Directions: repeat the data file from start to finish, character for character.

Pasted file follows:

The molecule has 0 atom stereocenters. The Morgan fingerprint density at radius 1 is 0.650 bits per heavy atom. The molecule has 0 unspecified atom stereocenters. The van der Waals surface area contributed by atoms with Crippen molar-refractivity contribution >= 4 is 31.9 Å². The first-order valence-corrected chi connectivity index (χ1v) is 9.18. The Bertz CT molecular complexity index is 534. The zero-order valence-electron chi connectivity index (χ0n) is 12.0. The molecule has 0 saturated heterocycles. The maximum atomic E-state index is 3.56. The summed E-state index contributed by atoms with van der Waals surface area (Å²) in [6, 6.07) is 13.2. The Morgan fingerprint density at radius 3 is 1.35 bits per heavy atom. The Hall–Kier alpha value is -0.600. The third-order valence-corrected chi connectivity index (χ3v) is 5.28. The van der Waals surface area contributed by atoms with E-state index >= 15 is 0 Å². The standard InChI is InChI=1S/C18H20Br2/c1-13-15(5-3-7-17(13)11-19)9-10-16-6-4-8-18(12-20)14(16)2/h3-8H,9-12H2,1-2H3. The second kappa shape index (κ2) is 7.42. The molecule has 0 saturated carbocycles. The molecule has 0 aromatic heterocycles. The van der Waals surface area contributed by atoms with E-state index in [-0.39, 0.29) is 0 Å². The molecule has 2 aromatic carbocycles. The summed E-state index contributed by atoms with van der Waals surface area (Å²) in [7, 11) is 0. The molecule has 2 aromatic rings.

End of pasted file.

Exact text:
The molecule has 0 atom stereocenters. The Morgan fingerprint density at radius 1 is 0.650 bits per heavy atom. The molecule has 0 unspecified atom stereocenters. The van der Waals surface area contributed by atoms with Crippen molar-refractivity contribution >= 4 is 31.9 Å². The first-order valence-corrected chi connectivity index (χ1v) is 9.18. The Bertz CT molecular complexity index is 534. The zero-order valence-electron chi connectivity index (χ0n) is 12.0. The molecule has 0 saturated heterocycles. The maximum atomic E-state index is 3.56. The summed E-state index contributed by atoms with van der Waals surface area (Å²) in [6, 6.07) is 13.2. The Morgan fingerprint density at radius 3 is 1.35 bits per heavy atom. The Hall–Kier alpha value is -0.600. The third-order valence-corrected chi connectivity index (χ3v) is 5.28. The van der Waals surface area contributed by atoms with E-state index >= 15 is 0 Å². The standard InChI is InChI=1S/C18H20Br2/c1-13-15(5-3-7-17(13)11-19)9-10-16-6-4-8-18(12-20)14(16)2/h3-8H,9-12H2,1-2H3. The second kappa shape index (κ2) is 7.42. The molecule has 0 saturated carbocycles. The molecule has 0 aromatic heterocycles. The van der Waals surface area contributed by atoms with E-state index in [-0.39, 0.29) is 0 Å². The molecule has 2 aromatic carbocycles. The summed E-state index contributed by atoms with van der Waals surface area (Å²) in [7, 11) is 0. The molecule has 2 aromatic rings.